Chickenpox season has begun!
It seems as if chickenpox infection is unpredictable, and to a certain extent it is. Yet there is a certain period each year when more children are infected. This is spring, the most beautiful season for many, but children still run an increased risk of chickenpox. Children mainly get it in the months of March, April and May the number of cases is 4 to 5 times higher than is normally the case.
How does your child become infected
Chickenpox is a very contagious infection, even before the rash appears. Two days before bumps and blisters are visible, children are already contagious. This makes it very difficult to prevent the contamination of other children. Many people think that chickenpox is only spread through skin contact but this is not the case. Contamination can take place in various ways, such as breathing in moisture droplets from another person. By sneezing, coughing and even talking, these droplets with the virus are released into the air, which means that children run the risk of becoming infected.
The virus is located in the throat and nose of an infected person. In addition, children can also be infected through direct contact with the fluid from the bumps of someone with chickenpox.
There is no cure for chickenpox, but there are several ways to prevent itching and scarring.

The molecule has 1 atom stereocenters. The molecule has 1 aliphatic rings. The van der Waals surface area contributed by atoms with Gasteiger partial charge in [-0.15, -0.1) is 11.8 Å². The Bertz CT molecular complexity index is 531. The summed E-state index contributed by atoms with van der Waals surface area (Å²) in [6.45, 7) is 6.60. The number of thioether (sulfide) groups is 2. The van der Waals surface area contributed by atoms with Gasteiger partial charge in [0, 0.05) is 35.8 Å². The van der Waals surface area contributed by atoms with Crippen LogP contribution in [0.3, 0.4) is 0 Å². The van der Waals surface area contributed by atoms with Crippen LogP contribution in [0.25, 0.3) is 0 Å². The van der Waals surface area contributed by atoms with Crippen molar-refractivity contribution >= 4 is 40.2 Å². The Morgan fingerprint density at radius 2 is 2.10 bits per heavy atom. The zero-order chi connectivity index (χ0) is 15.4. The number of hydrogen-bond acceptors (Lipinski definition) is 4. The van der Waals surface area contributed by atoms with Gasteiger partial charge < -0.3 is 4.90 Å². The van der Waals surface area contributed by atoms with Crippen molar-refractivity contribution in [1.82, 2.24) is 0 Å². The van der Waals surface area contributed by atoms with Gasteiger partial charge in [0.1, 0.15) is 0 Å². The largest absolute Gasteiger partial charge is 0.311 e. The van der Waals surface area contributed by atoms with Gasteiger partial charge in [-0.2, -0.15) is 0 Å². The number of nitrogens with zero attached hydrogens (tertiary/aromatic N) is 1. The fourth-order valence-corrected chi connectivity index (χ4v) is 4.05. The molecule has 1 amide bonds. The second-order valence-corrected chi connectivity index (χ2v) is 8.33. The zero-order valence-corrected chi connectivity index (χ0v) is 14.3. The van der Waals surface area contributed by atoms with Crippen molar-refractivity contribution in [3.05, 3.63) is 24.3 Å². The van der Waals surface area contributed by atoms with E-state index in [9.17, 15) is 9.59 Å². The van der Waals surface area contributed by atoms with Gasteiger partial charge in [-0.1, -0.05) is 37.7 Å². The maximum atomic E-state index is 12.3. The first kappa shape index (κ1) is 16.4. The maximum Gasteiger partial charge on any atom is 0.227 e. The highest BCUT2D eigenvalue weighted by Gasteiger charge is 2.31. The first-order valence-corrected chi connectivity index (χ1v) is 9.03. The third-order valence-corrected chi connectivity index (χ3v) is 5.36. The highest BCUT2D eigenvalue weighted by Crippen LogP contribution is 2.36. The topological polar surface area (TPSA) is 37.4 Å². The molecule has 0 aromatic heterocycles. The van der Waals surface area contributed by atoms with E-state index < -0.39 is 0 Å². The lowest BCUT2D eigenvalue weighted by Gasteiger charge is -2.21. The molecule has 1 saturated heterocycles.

- It is important to keep nails short and clean. Short nails make it more difficult for children to damage the skin. Dirt under the nails can be a cause of infections later on. It is therefore important to clean them regularly.
- It goes without saying, but eating healthy and drinking well are always good for healthy skin. The virus can cause your child to have less appetite for food.
- Chickenpox mouth sores are lesions on any of the soft tissues of the mouth and they can be annoying and painful. Serve (sugar free) popsicles or cold drinks to help soothe the pain temporarily.
- Itch treatments. These products ensure that children have less itching and will therefore scratch less. Scratching ultimately causes scarring and preventing this is therefore very important.
- Should the symptoms become too severe, does your child suffer from it for an unusually long time or do you doubt whether your child really has chickenpox? Then call your GP.